What You Have Heard is True
For fans of Carolyn Forché’s poetry, the life she unveils in What You Have Heard is True will speak directly to the activism and social consciousness present in her poems. Those unfamiliar with her poetry will be drawn in by the mystery and intimacy in the story she tells of herself as a young woman discovering the world and its injustices through one singular relationship.
In the late seventies, shortly after her first book of poems won the Yale Series of Younger Poets prize, Forché answered a knock on her door that would change her life. The relative of a friend stood before her, a man she’d heard referred to as a mysterious loner, with his two daughters. They had driven from El Salvador to Southern California to meet the poet because, as Leonel Gomez Vides would soon tell her, he believed she could understand and help with the situation in El Salvador, a country on the brink of war and built on deceit, corruption, and fear.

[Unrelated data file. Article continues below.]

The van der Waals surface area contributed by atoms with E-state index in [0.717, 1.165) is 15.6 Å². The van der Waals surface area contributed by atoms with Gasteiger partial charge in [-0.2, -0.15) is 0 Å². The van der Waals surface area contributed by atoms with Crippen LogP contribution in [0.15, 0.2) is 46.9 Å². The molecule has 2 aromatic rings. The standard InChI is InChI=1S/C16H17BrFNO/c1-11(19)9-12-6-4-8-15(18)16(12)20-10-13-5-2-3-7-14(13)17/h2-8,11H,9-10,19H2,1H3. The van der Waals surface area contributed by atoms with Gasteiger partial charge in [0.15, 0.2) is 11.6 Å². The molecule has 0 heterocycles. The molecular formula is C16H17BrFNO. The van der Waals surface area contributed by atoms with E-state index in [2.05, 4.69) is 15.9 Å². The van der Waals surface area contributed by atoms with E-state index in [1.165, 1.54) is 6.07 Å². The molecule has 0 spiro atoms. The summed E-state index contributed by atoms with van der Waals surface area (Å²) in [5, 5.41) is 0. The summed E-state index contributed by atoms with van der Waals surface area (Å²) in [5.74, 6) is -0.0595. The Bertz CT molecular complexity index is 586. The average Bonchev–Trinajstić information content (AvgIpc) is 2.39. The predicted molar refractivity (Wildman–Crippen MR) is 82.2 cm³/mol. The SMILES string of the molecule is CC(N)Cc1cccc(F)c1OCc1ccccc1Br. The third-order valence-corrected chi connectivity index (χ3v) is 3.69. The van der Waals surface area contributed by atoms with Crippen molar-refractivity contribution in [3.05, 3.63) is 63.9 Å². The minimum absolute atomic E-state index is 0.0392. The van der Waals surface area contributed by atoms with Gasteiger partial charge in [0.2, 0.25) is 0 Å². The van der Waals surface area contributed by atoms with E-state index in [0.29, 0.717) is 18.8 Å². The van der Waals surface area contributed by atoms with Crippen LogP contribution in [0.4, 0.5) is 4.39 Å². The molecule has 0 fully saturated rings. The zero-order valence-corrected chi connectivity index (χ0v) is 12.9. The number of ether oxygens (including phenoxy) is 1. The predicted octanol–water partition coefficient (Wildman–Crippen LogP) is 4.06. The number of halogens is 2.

Forché recounts the time she spent with Vides and the effect it has on her life in the kind of detail that sweeps you into the story. At times the book feels more like a novel than a memoir given the intrigue, danger, suffering, and deep empathy of its protagonist.
What You Have Heard is True is a brilliant book allowing readers an opportunity to see how one woman’s life was irrevocably changed. Carolyn Forché’s story of justice is particularly poignant in our current political and social climate.
This page was created by an City Book Review staff member.
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